A team of volunteers from Kanga and Trashwater are leaving this afternoon for Managua, Nicaragua. During the 10 day trip, the team will be delivering water filtration systems to critically underserved neighborhoods around the city, and conducting classes to help families improve their health through better understanding of water-borne disease prevention. As the sponsoring organization of the trip, Kanga has contributed our time, our talents, and our monetary resources to the cause. I frequently get asked why a tech startup would put our limited resources towards something that doesn’t drive sales or improve our technology. I’d like to take a moment to explain the answer here.
Kanga is a for profit corporation. As the CEO of this corporation, I have a legal obligation to maximize the profitability of the company to the benefit of our shareholders. I cannot legally shirk that duty, nor do I want to. So why, as a young company in the process of raising another round of funding committing a portion of our first 3 month’s earnings to something that doesn’t drive revenue? The answer is simple. I believe that social responsibility is a moral obligation, and as such, we include it in our business plan in just the same way we account for marketing expenses, personnel, and office space. If we do not establish this commitment in our early stages, we will not be positioned to do so as we grow. We committed 10% of our shipment revenue from June and July to this trip, and are already looking for the next opportunity to continue the partnership. We have some cool news on that front, too!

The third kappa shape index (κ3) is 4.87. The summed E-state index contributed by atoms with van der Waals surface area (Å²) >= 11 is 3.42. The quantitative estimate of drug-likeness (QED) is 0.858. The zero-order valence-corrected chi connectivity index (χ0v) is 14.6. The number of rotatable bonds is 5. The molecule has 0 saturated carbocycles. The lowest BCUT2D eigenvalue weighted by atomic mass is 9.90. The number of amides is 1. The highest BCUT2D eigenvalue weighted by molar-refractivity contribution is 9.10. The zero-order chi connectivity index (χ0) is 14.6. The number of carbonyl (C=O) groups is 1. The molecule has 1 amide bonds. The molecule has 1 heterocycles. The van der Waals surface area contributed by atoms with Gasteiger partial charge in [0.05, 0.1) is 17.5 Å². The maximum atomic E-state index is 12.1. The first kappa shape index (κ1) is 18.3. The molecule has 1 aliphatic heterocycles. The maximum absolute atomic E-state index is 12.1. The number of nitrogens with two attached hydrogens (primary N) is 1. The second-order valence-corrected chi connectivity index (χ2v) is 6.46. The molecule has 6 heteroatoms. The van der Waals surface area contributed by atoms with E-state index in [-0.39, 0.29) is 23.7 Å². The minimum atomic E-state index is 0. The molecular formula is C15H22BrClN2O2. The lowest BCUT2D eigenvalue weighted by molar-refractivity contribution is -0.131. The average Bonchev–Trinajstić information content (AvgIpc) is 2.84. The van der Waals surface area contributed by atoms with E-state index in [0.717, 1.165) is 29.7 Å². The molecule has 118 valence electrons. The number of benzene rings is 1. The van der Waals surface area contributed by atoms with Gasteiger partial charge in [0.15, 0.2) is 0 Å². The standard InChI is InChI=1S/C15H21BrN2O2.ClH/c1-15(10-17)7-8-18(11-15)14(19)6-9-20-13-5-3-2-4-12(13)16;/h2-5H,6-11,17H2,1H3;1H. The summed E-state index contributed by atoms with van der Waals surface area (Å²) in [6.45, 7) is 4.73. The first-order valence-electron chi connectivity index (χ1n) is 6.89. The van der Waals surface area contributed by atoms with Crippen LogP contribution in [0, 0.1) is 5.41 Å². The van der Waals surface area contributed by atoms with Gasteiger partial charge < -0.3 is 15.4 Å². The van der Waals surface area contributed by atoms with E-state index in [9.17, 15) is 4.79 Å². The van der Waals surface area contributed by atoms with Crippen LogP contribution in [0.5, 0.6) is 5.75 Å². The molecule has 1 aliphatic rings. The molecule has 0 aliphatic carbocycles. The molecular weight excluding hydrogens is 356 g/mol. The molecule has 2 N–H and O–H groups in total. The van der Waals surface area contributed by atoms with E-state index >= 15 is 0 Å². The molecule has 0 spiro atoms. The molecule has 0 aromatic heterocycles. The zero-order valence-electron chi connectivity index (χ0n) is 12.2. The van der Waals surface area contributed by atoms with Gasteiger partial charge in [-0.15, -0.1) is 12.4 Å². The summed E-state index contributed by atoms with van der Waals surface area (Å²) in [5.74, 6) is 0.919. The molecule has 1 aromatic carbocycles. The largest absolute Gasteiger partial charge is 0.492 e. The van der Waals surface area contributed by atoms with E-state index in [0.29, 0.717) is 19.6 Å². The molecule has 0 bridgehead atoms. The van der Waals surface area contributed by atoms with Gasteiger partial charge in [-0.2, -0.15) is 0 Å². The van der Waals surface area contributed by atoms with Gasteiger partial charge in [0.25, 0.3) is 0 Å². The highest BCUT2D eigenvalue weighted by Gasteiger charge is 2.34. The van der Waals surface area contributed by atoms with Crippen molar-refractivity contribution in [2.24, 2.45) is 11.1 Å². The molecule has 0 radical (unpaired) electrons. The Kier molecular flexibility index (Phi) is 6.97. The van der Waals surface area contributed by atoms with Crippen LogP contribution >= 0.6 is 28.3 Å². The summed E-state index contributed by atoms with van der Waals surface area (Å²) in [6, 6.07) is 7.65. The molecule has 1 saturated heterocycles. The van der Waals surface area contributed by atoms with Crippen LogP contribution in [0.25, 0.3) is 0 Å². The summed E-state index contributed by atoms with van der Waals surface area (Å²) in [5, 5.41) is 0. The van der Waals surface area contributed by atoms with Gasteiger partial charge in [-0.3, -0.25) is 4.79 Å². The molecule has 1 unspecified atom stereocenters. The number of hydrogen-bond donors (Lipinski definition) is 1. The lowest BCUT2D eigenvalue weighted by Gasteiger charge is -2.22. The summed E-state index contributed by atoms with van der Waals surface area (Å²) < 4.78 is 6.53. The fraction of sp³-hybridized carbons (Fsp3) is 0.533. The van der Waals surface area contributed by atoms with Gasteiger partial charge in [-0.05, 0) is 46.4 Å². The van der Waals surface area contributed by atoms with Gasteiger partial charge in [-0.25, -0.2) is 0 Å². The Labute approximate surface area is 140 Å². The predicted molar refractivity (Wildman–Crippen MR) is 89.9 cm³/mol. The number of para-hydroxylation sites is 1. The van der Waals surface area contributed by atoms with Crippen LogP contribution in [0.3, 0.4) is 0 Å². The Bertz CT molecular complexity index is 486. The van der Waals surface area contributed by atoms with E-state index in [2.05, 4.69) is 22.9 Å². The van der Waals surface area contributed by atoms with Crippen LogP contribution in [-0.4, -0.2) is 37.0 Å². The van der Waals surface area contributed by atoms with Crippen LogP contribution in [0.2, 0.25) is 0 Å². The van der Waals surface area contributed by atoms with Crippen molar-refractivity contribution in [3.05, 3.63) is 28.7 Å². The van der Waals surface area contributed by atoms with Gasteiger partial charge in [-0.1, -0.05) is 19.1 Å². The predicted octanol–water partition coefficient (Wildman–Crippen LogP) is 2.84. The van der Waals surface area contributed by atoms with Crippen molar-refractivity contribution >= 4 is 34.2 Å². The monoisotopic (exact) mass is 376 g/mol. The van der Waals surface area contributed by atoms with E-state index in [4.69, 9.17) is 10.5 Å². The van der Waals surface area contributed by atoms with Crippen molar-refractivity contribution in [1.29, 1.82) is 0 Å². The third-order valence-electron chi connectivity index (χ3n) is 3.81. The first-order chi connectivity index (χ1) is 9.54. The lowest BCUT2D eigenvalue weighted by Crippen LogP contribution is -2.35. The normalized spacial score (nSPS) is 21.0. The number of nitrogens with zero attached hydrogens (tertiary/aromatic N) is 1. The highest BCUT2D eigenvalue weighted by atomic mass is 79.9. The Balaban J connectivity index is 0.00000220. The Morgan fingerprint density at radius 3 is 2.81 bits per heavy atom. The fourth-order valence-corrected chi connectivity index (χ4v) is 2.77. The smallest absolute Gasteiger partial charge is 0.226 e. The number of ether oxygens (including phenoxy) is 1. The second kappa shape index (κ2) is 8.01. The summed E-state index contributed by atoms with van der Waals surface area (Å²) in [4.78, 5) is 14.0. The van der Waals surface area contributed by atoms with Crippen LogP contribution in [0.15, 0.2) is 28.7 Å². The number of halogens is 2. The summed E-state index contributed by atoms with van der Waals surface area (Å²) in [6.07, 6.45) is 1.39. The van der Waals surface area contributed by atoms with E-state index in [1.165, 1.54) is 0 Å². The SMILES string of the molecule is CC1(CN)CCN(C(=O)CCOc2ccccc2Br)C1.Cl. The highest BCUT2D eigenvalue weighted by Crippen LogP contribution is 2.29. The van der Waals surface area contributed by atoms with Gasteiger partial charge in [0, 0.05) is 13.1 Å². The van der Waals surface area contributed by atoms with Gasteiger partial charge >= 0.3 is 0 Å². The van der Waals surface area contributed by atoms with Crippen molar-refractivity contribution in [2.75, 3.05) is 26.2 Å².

Kanga has been incredibly fortunate, both to receive funding at an early stage, and in the success that we have seen in our brief lifespan here in Atlanta. In the year since we incorporated, and the 4.5 months since we publicly launched, we have proven the case for our success, but the future is always unknown. If something were to happen to end our run, everything would go away. The billboards we’ve put up, the ads we’ve run, the events we’ve promoted and interviews we’ve done, all of it would disappear. The office would close, the lights would turn off, and the team would begin searching for our next great adventure. Some things, however, would not go away. The food we’ve delivered to our neighbors here in Atlanta through volunteering with Project Open Hand, the water filtration and education we’ve delivered to Managua, the logistical and financial support we’ve given to The Georgia Conservancy, Dad’s Garage, and others, those will endure. The legacy we leave will be based not on the money we make, or the success stories we create, but on the positive impact we have on the lives of others.
As a team, we place great value on helping others. It’s why we created a crowd-sharing delivery service in the first place. We’ve created jobs for over 100 Atlantans to date, and we’re bringing that same opportunity to cities across the US this year. We believe that technology can help people live healthier, happier lives, and empower people to improve their communities. We are committed to that belief, and will also strive to reflect that commitment in our actions, our partnerships, and our ethical management of the resources with which we are entrusted.